Risk construction at a public hearing: an application of socio-cultural theories into organizational risk

  • Author / Creator
    Topal, Cagri
  • This study poses the question of how different stakeholders construct or give meaning to an organizational project as an organizational risk. The goal is to analyze the meaning construction process by applying socio-cultural theories to an empirical organizational setting, and extend and enrich organizational research and theory on risk. The research setting is a public hearing into a proposal for drilling a sour oil well within a residential area in Edmonton, Alberta.
    First, the study develops a multi-faceted perspective on the process of giving meaning to organizational risk, which complements and extends the existing insights in organizational literature. It provides theoretical insights into how social actors define risk boundaries, how they refer to common and different social rationalities to understand risk, how they use rational and ritualistic risk management instruments, how they engage in relations of communication, power, legitimacy, and individualization to interpret risk, and how societal and institutional contexts affect risk meanings.
    Second, the study applies socio-cultural theories into an empirical organizational setting where social actors interpret risks produced by an organization and shows the potential of these theories for organizational risk research. The study indicates that the concepts derived from these theories can be used as sensitizing frameworks to analyze and elaborate on organizational risk and to ground the theories in empirical settings and data.
    Third, the study highlights inequalities between different social actors in their capacity to participate in settings like public hearings where they give meaning to and decide on risks produced by organizations, and the consequences of those inequalities in terms of risk distribution for different social actors and society at large. The study shows that public hearings in Alberta should be radically transformed to allow effective participation and representation of public stakeholders as well as deliberation on organizational projects and risks. Business practitioners should develop ongoing relations with local public stakeholders for effective risk management.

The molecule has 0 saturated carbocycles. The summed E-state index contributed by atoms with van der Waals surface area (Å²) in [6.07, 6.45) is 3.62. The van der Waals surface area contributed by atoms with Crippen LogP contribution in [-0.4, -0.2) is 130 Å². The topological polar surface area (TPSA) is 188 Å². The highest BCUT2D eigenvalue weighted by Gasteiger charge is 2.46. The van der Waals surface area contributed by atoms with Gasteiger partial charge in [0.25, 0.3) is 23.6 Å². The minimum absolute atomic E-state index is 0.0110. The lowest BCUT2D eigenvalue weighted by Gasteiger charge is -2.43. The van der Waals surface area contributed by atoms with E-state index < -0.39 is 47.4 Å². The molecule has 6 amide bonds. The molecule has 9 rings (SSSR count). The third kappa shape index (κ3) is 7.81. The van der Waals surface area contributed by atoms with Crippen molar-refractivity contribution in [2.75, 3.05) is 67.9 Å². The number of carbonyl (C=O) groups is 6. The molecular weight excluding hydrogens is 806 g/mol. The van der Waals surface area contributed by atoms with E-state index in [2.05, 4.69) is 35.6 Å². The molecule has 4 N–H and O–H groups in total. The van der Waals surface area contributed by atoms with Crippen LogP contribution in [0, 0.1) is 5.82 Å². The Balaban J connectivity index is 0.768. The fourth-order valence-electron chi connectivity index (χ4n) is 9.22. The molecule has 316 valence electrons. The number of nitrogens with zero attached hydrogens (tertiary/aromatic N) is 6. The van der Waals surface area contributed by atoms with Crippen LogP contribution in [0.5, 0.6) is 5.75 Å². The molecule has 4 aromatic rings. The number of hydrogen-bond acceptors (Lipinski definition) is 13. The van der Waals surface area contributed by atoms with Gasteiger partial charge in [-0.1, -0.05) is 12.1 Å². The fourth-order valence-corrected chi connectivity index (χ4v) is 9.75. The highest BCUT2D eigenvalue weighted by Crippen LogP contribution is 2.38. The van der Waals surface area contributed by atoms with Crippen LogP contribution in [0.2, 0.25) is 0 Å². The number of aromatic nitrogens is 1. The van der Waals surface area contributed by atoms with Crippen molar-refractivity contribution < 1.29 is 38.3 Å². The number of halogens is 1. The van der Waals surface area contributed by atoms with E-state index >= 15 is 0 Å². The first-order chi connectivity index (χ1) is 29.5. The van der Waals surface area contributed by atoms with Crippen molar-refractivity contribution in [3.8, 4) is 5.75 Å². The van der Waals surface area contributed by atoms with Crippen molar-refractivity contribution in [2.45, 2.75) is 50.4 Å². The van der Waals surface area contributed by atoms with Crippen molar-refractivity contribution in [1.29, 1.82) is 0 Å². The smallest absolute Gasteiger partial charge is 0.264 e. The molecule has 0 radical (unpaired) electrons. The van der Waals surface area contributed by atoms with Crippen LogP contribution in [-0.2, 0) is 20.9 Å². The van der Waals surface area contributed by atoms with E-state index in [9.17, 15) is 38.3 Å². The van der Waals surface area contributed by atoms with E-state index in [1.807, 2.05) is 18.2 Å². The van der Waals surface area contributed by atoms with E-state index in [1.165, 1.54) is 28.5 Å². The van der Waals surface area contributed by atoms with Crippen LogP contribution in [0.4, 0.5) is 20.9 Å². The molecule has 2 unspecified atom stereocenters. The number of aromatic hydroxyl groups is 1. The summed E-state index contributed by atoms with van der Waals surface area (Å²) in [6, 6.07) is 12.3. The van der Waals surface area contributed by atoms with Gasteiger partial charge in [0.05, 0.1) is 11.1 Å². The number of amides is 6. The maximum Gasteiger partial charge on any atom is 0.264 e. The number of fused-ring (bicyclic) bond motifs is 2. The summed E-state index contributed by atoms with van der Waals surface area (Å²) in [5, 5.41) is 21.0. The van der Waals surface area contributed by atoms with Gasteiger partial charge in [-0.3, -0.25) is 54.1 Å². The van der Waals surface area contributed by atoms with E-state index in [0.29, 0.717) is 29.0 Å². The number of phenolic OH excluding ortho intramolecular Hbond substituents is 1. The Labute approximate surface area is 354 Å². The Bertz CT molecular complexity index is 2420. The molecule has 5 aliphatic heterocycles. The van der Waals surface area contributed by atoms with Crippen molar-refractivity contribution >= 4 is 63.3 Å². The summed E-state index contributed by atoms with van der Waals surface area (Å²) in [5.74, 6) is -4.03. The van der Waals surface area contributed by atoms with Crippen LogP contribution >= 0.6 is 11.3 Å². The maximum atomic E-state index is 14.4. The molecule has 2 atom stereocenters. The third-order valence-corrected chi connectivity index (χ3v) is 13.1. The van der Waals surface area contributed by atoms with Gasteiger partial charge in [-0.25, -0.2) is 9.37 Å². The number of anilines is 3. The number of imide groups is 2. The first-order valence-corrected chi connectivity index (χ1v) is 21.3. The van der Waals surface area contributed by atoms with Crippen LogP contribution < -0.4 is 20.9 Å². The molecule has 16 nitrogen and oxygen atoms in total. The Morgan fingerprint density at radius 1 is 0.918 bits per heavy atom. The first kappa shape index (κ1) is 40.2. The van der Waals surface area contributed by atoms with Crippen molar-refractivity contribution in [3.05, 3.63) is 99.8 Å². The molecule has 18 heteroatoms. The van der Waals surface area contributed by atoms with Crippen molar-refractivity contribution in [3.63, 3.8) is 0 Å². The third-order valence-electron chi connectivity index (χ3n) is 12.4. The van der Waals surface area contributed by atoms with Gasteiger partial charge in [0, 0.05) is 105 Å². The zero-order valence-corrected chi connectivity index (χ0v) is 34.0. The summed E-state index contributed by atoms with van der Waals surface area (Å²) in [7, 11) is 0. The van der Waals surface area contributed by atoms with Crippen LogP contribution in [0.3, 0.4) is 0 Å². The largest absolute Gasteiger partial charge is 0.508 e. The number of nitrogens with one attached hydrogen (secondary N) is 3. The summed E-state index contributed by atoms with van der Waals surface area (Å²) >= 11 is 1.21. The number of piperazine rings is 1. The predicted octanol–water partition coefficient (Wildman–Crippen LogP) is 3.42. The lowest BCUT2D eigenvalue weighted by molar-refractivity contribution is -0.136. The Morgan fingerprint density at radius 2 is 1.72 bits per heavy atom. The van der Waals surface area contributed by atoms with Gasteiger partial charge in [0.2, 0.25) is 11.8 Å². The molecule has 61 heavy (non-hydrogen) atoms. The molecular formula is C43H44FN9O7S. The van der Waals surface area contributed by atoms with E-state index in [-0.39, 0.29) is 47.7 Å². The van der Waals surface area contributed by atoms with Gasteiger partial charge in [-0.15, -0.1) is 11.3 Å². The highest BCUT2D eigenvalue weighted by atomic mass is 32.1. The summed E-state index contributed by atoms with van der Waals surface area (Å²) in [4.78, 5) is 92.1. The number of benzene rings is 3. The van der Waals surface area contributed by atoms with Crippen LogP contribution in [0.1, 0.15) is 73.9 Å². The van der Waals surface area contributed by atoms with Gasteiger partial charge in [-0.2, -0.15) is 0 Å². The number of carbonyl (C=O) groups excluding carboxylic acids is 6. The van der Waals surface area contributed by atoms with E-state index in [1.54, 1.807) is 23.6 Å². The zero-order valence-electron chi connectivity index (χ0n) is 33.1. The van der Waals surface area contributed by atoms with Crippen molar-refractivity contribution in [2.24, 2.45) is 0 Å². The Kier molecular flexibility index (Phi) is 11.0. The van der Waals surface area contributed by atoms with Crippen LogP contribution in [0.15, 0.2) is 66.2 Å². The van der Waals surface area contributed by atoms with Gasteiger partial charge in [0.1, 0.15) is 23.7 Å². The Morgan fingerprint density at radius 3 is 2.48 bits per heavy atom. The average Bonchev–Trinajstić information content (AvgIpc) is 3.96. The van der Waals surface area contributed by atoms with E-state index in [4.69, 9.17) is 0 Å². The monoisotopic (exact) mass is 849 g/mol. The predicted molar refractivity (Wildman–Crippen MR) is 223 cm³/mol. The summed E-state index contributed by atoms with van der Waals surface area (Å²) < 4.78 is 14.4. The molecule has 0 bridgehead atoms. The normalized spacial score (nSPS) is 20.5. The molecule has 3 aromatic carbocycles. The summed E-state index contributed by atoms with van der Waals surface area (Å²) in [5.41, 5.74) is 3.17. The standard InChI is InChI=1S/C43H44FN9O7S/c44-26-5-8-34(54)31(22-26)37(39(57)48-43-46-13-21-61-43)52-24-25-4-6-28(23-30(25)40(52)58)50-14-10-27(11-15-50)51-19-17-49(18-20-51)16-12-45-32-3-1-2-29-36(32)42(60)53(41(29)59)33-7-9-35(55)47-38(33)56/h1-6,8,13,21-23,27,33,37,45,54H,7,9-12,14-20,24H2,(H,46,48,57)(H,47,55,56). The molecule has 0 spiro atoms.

• Subjects / Keywords
  • Graduation date
    Fall 2011
  • Type of Item
  • Degree
    Doctor of Philosophy
  • DOI
  • License
    This thesis is made available by the University of Alberta Libraries with permission of the copyright owner solely for non-commercial purposes. This thesis, or any portion thereof, may not otherwise be copied or reproduced without the written consent of the copyright owner, except to the extent permitted by Canadian copyright law.
  • Language
  • Institution
    University of Alberta
  • Degree level
  • Department
  • Specialization
    • Organizational Analysis
  • Supervisor / co-supervisor and their department(s)
  • Examining committee members and their departments
    • Mills, Albert J. (Management)
    • Deephouse, David L. (Strategic Management and Organization)
    • Garvin, Theresa D. (Earth and Atmospheric Sciences)
    • Suddaby, Roy (Strategic Management and Organization)